Reflections on Practicing in the North
January 26, 2018
Wachiye! Ntishinakason nipi.
Hello! My name is water (Alyssa) and I am a Cree student midwife. As I sit here breastfeeding my new baby, I reflect upon the fact that I had Siikwan (Spring in Cree) in my womb while I completed a two-month mifwifery placement in Attawapiskat, a remote fly‑in community located near the west coast of the James Bay.
Going to Attawapiskat was truly life‑changing in that it confirmed my desire to practice midwifery in rural/remote northern Ontario. And when I say north, I mean, north of North Bay! While I was there, I worked within the Attawapiskat Health Centre where Neepeeshowan Midwives is housed. I built inter-professional relationships with other health care providers, attended training sessions, held prenatal classes with a community member who became a friend of mine, and enjoyed walks by the Attawapiskat river with the founding midwife’s dog. Not to mention, the cute seals who made an appearance more than once.
If you live in Canada, you probably saw a lot of media coverage on Attawapiskat in recent years. Although some of it is true, we must remember that the media can really misrepresent Indigenous communities. It is true that communities are still healing from colonization, the wrath of residential schooling and consequent effects, but there is such beauty in how resilient we are. One of the ways in which Indigenous communities are taking back their traditional practices is in the craft and strength of Indigenous midwives.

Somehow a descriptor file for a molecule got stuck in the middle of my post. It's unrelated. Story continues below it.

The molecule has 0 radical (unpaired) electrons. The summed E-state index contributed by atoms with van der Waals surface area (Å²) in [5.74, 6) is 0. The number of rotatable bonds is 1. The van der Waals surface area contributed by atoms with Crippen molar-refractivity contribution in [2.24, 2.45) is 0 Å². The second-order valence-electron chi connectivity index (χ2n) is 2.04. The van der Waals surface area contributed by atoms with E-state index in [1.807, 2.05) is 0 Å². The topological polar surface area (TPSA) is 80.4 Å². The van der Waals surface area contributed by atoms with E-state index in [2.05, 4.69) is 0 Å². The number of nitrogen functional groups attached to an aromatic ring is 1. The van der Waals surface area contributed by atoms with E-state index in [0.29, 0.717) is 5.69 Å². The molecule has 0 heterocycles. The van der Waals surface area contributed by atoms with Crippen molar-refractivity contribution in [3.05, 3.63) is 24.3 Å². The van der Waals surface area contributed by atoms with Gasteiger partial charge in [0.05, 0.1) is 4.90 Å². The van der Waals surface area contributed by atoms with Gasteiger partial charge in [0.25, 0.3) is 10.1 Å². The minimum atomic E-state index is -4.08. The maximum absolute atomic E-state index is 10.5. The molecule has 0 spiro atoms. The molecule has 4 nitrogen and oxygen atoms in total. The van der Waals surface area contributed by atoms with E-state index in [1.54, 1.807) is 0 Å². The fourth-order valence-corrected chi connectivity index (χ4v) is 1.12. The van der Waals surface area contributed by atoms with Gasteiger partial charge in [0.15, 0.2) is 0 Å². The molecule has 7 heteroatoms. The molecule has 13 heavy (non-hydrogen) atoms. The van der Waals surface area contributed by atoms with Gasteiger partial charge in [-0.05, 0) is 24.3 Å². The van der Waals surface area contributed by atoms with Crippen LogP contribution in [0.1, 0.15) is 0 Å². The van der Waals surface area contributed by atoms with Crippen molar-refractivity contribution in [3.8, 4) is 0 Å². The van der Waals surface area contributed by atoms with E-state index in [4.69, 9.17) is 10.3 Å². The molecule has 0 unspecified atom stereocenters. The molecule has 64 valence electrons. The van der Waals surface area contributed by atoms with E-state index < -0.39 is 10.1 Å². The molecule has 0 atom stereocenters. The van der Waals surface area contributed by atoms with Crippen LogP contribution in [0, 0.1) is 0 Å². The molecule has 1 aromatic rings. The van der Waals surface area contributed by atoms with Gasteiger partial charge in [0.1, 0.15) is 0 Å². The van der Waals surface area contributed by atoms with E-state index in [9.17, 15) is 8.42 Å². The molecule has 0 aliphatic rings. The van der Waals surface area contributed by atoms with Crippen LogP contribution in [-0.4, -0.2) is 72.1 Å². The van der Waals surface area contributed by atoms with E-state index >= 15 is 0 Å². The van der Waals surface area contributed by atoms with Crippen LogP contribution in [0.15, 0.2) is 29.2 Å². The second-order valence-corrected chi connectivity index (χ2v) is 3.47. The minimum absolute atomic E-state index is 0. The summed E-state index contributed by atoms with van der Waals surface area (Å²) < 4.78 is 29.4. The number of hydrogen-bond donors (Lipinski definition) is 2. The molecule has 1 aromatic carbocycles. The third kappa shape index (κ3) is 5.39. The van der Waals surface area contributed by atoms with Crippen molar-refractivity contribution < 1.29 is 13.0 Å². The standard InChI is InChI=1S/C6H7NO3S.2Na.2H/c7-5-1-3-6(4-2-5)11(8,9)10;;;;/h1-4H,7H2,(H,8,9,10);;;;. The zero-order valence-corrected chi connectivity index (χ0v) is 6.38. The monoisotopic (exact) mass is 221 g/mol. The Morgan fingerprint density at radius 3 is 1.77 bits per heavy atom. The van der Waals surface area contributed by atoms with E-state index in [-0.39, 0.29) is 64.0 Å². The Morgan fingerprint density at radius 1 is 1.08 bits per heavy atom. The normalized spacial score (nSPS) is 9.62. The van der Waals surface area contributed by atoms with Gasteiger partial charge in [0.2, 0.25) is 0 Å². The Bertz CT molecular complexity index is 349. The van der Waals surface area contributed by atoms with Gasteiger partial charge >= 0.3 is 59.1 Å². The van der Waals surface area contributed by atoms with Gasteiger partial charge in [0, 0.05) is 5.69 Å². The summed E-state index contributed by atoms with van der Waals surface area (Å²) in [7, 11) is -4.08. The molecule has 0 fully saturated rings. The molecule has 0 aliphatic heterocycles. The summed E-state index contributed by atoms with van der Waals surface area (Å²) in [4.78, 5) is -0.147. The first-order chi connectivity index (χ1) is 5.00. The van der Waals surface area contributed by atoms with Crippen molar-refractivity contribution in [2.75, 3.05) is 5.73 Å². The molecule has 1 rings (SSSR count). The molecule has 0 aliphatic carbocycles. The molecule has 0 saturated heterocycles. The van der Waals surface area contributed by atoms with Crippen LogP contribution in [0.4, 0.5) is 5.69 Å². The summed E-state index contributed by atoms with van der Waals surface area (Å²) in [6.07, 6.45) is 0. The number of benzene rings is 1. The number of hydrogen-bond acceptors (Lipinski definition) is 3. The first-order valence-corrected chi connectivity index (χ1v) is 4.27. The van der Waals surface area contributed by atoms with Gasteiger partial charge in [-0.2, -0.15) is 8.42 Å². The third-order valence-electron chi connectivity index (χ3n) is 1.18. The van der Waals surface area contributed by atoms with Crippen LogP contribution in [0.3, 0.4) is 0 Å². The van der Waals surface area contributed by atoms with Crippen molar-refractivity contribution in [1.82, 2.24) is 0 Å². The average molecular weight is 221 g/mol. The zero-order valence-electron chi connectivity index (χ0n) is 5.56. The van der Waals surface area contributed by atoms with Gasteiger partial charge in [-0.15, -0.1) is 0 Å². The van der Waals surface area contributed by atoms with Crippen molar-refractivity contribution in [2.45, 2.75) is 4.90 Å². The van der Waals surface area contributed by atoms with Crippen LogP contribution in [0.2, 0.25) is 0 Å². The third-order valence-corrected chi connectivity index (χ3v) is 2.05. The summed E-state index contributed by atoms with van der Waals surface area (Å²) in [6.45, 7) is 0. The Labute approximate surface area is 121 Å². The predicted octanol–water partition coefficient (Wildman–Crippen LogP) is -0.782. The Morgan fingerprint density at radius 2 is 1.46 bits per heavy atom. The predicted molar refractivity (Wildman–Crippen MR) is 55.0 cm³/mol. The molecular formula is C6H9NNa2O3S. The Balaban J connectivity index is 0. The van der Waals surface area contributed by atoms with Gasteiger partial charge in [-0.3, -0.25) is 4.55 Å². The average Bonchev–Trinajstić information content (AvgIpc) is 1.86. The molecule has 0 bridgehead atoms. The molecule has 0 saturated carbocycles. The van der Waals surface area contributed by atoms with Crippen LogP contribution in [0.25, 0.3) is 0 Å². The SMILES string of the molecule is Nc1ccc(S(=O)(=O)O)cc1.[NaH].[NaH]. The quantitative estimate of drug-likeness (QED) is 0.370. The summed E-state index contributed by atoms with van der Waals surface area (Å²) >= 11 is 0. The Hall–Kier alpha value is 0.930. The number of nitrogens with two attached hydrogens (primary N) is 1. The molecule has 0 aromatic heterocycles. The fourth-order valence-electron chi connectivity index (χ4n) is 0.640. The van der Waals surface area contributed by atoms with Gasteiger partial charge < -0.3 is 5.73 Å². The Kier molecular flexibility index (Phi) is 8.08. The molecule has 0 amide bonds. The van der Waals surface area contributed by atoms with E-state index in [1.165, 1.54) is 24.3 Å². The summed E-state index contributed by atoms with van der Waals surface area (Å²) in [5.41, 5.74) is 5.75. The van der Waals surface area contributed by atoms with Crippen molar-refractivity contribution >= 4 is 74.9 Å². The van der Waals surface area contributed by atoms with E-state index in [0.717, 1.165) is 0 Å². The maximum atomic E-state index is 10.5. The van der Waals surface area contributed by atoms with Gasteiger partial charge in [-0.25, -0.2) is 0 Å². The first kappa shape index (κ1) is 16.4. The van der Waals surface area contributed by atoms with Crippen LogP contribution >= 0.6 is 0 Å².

As a Cree person, my true healing began with midwifery and there was something so incredibly powerful in being on the land and gaining more experience in a remote context while growing part of a future generation inside of me. When I traveled to Attawapiskat, I was in my second trimester of pregnancy. As I sat on the plane, I was reminded of the reality that childbearing people in remote communities must face when they get pregnant. While midwives support choice of birthplace, confinement and flying outside of the community is still an issue, considering people must leave behind family and other children.
When I graduate, I hope to join and support midwives who are working hard to provide culturally appropriate care for Indigenous families, especially in remote northern communities. I strongly encourage other students to consider a remote community placement on their journey to becoming a midwife. Even though I did not attend any births, working in Attawapiskat only solidified my desire to work in Cree communities, and allowed me to practice clinical skills and understand a remote midwife’s scope of practice. In obstetrical emergencies, they are it!
Some day, I hope to see more midwives working in Cree communities and continuing to support all of the work that Christine Roy started many moons ago. I also hope to see and contribute to a Cree community-based Midwifery Education Program that would allow community members to become midwives without leaving the James Bay.
I had been looking forward to my third year in the Midwifery Education Program because of the potential opportunity to fly to my family’s ancestral lands and support my People as a student midwife. Now I look forward to graduating, life‑long learning, and solidifying clinical skills, which will make me a better health care provider to my People in remote northern Ontario.